For the first time in more than a decade it feels like the conditions are right and the ingredients in place for Arsene Wenger to add to his three Premier League titles.
Retaining the FA Cup and improving on their league position last season will have given Arsenal belief that they are getting closer, a feeling only reinforced by last week’s Community Shield defeat of Chelsea.
It means the Gunners can begin the new season this weekend with real confidence that they are good enough to topple the Blues and, this time, ride out any disappointments that come along.
Wenger’s squad is now broad, full of quality, and able to cope with a few injuries. Petr Cech’s arrival has been a massive boost. As well as top goalkeeping, he brings a calming influence to the defence.
There are goals everywhere you look. Alexis Sanchez, Olivier Giroud, Danny Welbeck, Theo Walcott, Alex Oxlade-Chamberlain are among six or seven players who can be expected to be regular scorers.
They still have time to strengthen further, but I think they already have everything they need to lift the trophy for the first time since 2004.
Chelsea were comfortable champions last term and have the same core of players this time, but there are a few reasons to doubt whether they can be the first club to retain the title for six years.
Jose Mourinho has not been a big player in the transfer market, with striker Radamel Falcao his most significant signing, and the Colombian, who flopped at Manchester United, still looks a fish out of water.
Captain and defensive rock John Terry defied the ageing process to have a brilliant last campaign, but he’s now another year older and, should he succumb to injury, I could see it triggering a Blues slump.
It’s always difficult to retain the title, as recent history has shown. Players have to do it all again, and sometimes at decisive moments other teams just have that extra half a per cent more hunger.
I also suspect that Mourinho might prioritise the Champions League. He had to win the Premier League in his second spell at the club, and now that’s done he’ll have his eye on claiming the top prize for what would be a fourth time but a first in west London.
Chelsea still make second place, for me, ahead of Manchester United, who still appear to have question marks over key areas, not least in central defence, where I fear Phil Jones will make errors.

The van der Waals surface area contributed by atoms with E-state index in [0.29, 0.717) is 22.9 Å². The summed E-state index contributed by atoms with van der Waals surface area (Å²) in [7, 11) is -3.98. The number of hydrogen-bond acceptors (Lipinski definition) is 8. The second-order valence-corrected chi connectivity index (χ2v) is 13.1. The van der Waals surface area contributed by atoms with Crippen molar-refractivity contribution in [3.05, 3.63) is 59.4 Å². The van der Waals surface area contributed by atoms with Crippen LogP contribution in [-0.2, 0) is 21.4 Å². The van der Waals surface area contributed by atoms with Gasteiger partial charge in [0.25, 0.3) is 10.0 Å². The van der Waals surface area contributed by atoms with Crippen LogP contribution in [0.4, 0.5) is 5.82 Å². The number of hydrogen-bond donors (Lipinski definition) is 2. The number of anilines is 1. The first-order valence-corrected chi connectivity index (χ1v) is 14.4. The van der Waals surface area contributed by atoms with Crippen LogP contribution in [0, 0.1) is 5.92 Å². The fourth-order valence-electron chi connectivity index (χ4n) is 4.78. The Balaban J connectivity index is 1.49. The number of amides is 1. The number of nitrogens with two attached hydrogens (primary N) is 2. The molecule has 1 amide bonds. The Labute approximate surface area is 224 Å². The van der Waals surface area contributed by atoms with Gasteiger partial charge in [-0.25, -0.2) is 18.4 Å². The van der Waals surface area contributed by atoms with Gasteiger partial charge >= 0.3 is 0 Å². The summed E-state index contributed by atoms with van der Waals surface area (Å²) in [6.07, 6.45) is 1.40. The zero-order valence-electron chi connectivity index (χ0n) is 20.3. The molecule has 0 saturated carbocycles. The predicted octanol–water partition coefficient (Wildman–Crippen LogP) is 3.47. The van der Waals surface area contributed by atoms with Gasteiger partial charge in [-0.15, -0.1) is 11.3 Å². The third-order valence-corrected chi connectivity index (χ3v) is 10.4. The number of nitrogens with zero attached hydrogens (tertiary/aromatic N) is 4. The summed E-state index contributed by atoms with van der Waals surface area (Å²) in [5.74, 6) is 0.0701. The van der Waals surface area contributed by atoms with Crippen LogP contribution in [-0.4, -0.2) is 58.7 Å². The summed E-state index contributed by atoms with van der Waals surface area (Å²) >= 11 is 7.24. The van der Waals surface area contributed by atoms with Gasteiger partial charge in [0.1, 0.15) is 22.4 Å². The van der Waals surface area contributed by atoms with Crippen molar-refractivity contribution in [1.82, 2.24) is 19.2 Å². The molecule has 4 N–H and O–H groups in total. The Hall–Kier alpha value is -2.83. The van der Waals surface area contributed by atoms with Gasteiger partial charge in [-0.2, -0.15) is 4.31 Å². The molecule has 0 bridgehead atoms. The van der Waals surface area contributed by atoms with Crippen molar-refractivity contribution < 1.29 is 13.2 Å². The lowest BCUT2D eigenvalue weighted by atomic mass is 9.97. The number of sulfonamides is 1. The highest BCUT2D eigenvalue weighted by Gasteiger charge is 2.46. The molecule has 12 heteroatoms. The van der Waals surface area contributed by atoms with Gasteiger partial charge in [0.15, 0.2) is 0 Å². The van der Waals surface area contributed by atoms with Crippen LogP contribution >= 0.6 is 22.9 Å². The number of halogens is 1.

Up front, they look very reliant on Wayne Rooney to play a whole season as a centre-forward, something he hasn’t done for a few years. He’ll probably get 20 goals, but what if he gets injured?
They need another striker, and I maintain – as I said in this column a few weeks ago – that they could do a lot worse than taking Zlatan Ibrahimovic, even if just for a season.
Neighbours Manchester City, who I have down for fourth, also look to have too many uncertainties about them, such as how they plan to get the best out of £49m Raheem Sterling.
I watched City play Stuttgart in pre-season and he was playing as a lone striker, running all over the place in an unfamiliar role. I expect he’ll play off Sergio Aguero, as he once did off Luis Suarez at Liverpool, but Aguero is not the creator of goals that Suarez was. I’m not sure the mix is right.
Other first-teamers, such as Yaya Toure and Vincent Kompany, don’t look the players they once did, while I think they may rue the departure of James Milner, who contributed a lot last season.
Then there is the question of Manuel Pellegrini’s future. I think the manager knows it will be his last season at the club, and the players will too – and that does not tend to help anyone.
Leicester mustered an incredible effort and a miraculous escape from relegation in the final weeks of last term, but they surely cannot do it two years in a row. That squad doesn’t look strong enough to pick up points in the middle of the season, while new boss Claudio Ranieri has been out of English football a long time – and isn’t that great either.
Like Burnley last time, Bournemouth look to me like a side that will struggle to score the goals necessary to stay in the top flight for a second season.
That leaves one more relegation spot, and I admit I found it hard to choose between the other promoted sides, Watford and Norwich.
Watford have a new manager in Quique Sanchez Flores, who, having met him a few times, I can attest has all the qualifications: great knowledge, excellent English, and he’s a good guy.
The Spaniard will need to get the Hornets off to a decent start, but I just have a feeling that they will do better than Norwich.
The Canaries have bought smartly, bringing in tried and tested Premier League players such as Robbie Brady and Graham Dorrans, but their manager Alex Neil has only been there six months. Can he step up again? I’m not sure.
Trevor Steven is a former England footballer who now works as a media commentator.